June 5, 2023

Shorthanded Phillies take just one of three from Giants


Yong Kim/Philadelphia Inquirer

The injury bug flew into the clubhouse, and the Phils could not stop the spread. The Phillies managed to snap their five-game losing streak at the end of the series, but it was not easy. In all three games in the series, the score went back and forth, but the Phillies were never able to hang on as the game progressed. The offense was there, but the pitching was inconsistent and the defense was no help.

Roster Moves

Before the series began, the Phillies made a handful of activations and roster moves, providing more depth in the bullpen and center field. The most significant of these moves activated Mickey Moniak off of the IL. He was hit by a pitch towards the end of Spring Training, and he has been sidelined up until the first game in this series. Many fans were anxiously awaiting his return after tearing the cover off the ball in Spring Training. Unfortunately, he did not live up to the hype. He was 0-6 with five strikeouts in the series. The fans were not so thrilled, but Joe Girardi plans on keeping him in the lineup as much as possible.

The Phillies also optioned lefty Jose Alvarado down to AAA after a horrible start to his 2022 campaign. He has a WHIP of two and an ERA of 7.62 in the thirteen innings that he has pitched. I would expect to see Alvarado back sooner than later, given that the Phillies are always in desperate need of bullpen help.

Game summaries

To open this three-game series, the Phillies did it again. They blew their lead in the ninth inning, went to extras, and suffered the loss.

The Phillies got out to an early lead in the second inning thanks to a solo home run hit by Nick Castellanos. Rhys Hoskins hit the second-hardest ball of his career in the fourth inning—a line-drive home run to center field.

Kyle Gibson got the start for the Phillies, and he threw well to keep the Phillies in the game. He allowed just two runs over six innings. His cutter was working, and his fastball command was spot on. Unfortunately, one misplaced pitch tied the ballgame. Wilmer Flores hit a two-strike sinker into left-center field for a home run. In the top of the ninth, Evan Longoria hit a solo homer off of Phillies’ closer Corey Knebel.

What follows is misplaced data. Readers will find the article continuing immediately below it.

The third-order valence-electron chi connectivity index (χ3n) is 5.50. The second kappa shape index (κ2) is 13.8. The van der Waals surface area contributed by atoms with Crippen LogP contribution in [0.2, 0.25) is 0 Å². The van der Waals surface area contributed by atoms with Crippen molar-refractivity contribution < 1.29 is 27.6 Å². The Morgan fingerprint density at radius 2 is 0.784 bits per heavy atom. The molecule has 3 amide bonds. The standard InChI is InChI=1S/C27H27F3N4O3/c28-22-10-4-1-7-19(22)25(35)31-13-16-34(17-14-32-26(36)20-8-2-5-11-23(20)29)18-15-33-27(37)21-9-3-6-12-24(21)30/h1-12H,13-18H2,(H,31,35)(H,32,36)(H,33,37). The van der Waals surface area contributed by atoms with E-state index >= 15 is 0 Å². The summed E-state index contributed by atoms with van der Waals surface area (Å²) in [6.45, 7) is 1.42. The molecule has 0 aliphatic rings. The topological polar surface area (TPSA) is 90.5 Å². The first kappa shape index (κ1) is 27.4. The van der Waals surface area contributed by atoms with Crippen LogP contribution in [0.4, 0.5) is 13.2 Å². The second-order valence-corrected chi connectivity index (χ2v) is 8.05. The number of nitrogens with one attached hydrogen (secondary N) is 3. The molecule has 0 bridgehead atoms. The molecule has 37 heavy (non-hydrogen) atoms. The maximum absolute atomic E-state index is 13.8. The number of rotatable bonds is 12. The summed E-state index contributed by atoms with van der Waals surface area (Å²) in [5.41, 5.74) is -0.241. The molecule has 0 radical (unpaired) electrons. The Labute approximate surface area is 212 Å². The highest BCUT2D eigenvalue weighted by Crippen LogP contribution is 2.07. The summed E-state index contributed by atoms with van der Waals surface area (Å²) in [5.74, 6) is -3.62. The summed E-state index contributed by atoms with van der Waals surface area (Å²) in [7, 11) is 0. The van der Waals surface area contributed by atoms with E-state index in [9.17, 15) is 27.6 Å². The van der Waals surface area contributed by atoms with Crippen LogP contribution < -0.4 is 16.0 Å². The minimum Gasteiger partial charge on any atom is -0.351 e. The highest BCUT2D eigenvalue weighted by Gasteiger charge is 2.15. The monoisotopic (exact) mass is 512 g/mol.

Logan Webb also threw an excellent game for the Giants. He pitched eight-plus innings and allowed just three runs. The third run came in the bottom of the ninth, as Kyle Schwarber took him yard to extend the game.

The Phillies were in a similar situation the day before, and many fans criticized Joe Girardi for leaving Corey Knebel in the game. This time, he pulled him for Andrew Bellatti, and it did not work either. He struck out the first batter, but Curt Casali hit a towering two-run home run to give San Francisco a two-run lead. The Phillies got one run back in the bottom of the tenth, but it was not enough to make their second comeback of the afternoon.

In game two, the Phillies gave Ranger Suarez the ball. He looked good through the first four innings, but his pitch count was much higher than he hoped. He ran into some trouble in the fifth, and he ended up getting pulled with two runners on. Nick Nelson came in to relieve him, and he allowed both of the inherited runners to score.

With the Giants up by two in the sixth inning, J.T. Realmuto hit an RBI single, and Odubel Herrera hit a groundball with the bases loaded to score the tying run from third base. For the third night in a row, the Phillies went into extra innings, and for the third night in a row, they lost. Joc Pederson hit an RBI single in the top of the tenth, and Alec Bohm hit an RBI single in the bottom of the tenth to keep the game tied. But in the eleventh, Donovan Walton hit an RBI double, and Joc Pederson hit a two-run home run to give the Giants a three-run lead. Ultimately, the Phillies were unable to come back, and the Giants took the win in game two.